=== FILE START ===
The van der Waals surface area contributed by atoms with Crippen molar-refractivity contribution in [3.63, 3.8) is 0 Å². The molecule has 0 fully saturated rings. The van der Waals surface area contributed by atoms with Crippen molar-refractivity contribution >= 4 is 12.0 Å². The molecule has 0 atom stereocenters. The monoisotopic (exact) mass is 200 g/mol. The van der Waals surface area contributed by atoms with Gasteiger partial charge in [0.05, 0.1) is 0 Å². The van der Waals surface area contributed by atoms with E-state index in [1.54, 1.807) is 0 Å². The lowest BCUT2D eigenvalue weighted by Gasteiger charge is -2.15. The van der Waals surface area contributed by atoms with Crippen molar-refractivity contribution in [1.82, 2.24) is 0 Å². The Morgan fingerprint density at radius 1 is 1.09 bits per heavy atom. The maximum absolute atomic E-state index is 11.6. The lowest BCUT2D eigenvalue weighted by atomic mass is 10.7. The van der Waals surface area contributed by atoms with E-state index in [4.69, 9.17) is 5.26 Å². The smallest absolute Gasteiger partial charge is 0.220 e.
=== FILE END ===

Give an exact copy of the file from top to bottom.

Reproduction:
The van der Waals surface area contributed by atoms with Crippen molar-refractivity contribution in [3.63, 3.8) is 0 Å². The molecule has 0 fully saturated rings. The van der Waals surface area contributed by atoms with Crippen molar-refractivity contribution >= 4 is 12.0 Å². The molecule has 0 atom stereocenters. The monoisotopic (exact) mass is 200 g/mol. The van der Waals surface area contributed by atoms with Gasteiger partial charge in [0.05, 0.1) is 0 Å². The van der Waals surface area contributed by atoms with E-state index in [1.54, 1.807) is 0 Å². The lowest BCUT2D eigenvalue weighted by Gasteiger charge is -2.15. The van der Waals surface area contributed by atoms with Crippen molar-refractivity contribution in [1.82, 2.24) is 0 Å². The Morgan fingerprint density at radius 1 is 1.09 bits per heavy atom. The maximum absolute atomic E-state index is 11.6. The lowest BCUT2D eigenvalue weighted by atomic mass is 10.7. The van der Waals surface area contributed by atoms with E-state index in [4.69, 9.17) is 5.26 Å². The smallest absolute Gasteiger partial charge is 0.220 e.